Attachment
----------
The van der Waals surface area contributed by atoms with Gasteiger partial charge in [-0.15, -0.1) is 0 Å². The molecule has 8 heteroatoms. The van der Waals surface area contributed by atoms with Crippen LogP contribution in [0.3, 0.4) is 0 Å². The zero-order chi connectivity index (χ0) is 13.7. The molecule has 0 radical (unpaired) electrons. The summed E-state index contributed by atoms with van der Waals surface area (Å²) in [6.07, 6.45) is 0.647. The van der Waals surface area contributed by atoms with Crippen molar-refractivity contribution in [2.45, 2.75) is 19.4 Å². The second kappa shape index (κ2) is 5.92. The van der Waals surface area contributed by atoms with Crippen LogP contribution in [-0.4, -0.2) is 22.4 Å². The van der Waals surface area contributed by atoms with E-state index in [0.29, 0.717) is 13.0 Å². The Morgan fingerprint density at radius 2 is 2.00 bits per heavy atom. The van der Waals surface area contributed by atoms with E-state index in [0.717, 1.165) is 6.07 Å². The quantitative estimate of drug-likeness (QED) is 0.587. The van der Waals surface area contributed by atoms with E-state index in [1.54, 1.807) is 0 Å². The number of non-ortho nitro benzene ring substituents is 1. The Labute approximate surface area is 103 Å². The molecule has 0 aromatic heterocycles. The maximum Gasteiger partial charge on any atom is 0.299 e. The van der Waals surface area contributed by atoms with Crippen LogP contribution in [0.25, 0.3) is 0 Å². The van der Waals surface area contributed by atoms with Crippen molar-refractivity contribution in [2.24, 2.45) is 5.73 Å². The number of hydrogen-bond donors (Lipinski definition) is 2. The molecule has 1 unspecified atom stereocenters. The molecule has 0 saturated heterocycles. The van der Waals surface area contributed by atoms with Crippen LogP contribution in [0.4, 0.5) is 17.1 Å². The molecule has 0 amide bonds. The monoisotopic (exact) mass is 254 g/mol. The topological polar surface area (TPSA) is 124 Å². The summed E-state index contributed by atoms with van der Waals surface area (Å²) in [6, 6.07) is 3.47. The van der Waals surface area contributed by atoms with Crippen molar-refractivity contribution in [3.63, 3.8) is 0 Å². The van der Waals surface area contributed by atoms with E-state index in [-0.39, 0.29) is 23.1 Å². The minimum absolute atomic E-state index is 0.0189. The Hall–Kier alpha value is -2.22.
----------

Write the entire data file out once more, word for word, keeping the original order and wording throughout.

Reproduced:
The van der Waals surface area contributed by atoms with Gasteiger partial charge in [-0.15, -0.1) is 0 Å². The molecule has 8 heteroatoms. The van der Waals surface area contributed by atoms with Crippen LogP contribution in [0.3, 0.4) is 0 Å². The zero-order chi connectivity index (χ0) is 13.7. The molecule has 0 radical (unpaired) electrons. The summed E-state index contributed by atoms with van der Waals surface area (Å²) in [6.07, 6.45) is 0.647. The van der Waals surface area contributed by atoms with Crippen molar-refractivity contribution in [2.45, 2.75) is 19.4 Å². The second kappa shape index (κ2) is 5.92. The van der Waals surface area contributed by atoms with Crippen LogP contribution in [-0.4, -0.2) is 22.4 Å². The van der Waals surface area contributed by atoms with E-state index in [0.29, 0.717) is 13.0 Å². The Morgan fingerprint density at radius 2 is 2.00 bits per heavy atom. The van der Waals surface area contributed by atoms with E-state index in [0.717, 1.165) is 6.07 Å². The quantitative estimate of drug-likeness (QED) is 0.587. The van der Waals surface area contributed by atoms with E-state index in [1.54, 1.807) is 0 Å². The number of non-ortho nitro benzene ring substituents is 1. The Labute approximate surface area is 103 Å². The molecule has 0 aromatic heterocycles. The maximum Gasteiger partial charge on any atom is 0.299 e. The van der Waals surface area contributed by atoms with Crippen LogP contribution in [0.25, 0.3) is 0 Å². The van der Waals surface area contributed by atoms with Crippen molar-refractivity contribution in [2.24, 2.45) is 5.73 Å². The number of hydrogen-bond donors (Lipinski definition) is 2. The molecule has 1 unspecified atom stereocenters. The molecule has 0 saturated heterocycles. The van der Waals surface area contributed by atoms with Crippen LogP contribution in [0.4, 0.5) is 17.1 Å². The molecule has 0 amide bonds. The monoisotopic (exact) mass is 254 g/mol. The topological polar surface area (TPSA) is 124 Å². The summed E-state index contributed by atoms with van der Waals surface area (Å²) in [6, 6.07) is 3.47. The van der Waals surface area contributed by atoms with Crippen molar-refractivity contribution in [3.63, 3.8) is 0 Å². The van der Waals surface area contributed by atoms with E-state index in [-0.39, 0.29) is 23.1 Å². The minimum absolute atomic E-state index is 0.0189. The Hall–Kier alpha value is -2.22.